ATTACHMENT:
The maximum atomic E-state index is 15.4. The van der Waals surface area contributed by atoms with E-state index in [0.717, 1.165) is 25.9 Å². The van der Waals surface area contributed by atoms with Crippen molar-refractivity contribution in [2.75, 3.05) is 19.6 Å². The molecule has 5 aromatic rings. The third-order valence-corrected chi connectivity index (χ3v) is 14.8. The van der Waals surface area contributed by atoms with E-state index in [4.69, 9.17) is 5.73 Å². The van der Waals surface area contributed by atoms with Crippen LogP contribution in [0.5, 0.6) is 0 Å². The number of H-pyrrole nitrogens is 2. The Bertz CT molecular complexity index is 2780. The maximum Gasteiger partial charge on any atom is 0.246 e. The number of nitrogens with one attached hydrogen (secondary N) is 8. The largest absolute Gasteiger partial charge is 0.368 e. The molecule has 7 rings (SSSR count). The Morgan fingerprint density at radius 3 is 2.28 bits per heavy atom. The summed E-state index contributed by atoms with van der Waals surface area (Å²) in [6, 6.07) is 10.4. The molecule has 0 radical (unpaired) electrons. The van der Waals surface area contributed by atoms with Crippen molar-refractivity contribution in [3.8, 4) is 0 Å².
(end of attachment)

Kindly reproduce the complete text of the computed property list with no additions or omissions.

The maximum atomic E-state index is 15.4. The van der Waals surface area contributed by atoms with E-state index in [0.717, 1.165) is 25.9 Å². The van der Waals surface area contributed by atoms with Crippen molar-refractivity contribution in [2.75, 3.05) is 19.6 Å². The molecule has 5 aromatic rings. The third-order valence-corrected chi connectivity index (χ3v) is 14.8. The van der Waals surface area contributed by atoms with E-state index in [4.69, 9.17) is 5.73 Å². The van der Waals surface area contributed by atoms with Crippen LogP contribution in [0.5, 0.6) is 0 Å². The number of H-pyrrole nitrogens is 2. The Bertz CT molecular complexity index is 2780. The maximum Gasteiger partial charge on any atom is 0.246 e. The number of nitrogens with one attached hydrogen (secondary N) is 8. The largest absolute Gasteiger partial charge is 0.368 e. The molecule has 7 rings (SSSR count). The Morgan fingerprint density at radius 3 is 2.28 bits per heavy atom. The summed E-state index contributed by atoms with van der Waals surface area (Å²) in [6, 6.07) is 10.4. The molecule has 0 radical (unpaired) electrons. The van der Waals surface area contributed by atoms with Crippen molar-refractivity contribution in [3.8, 4) is 0 Å².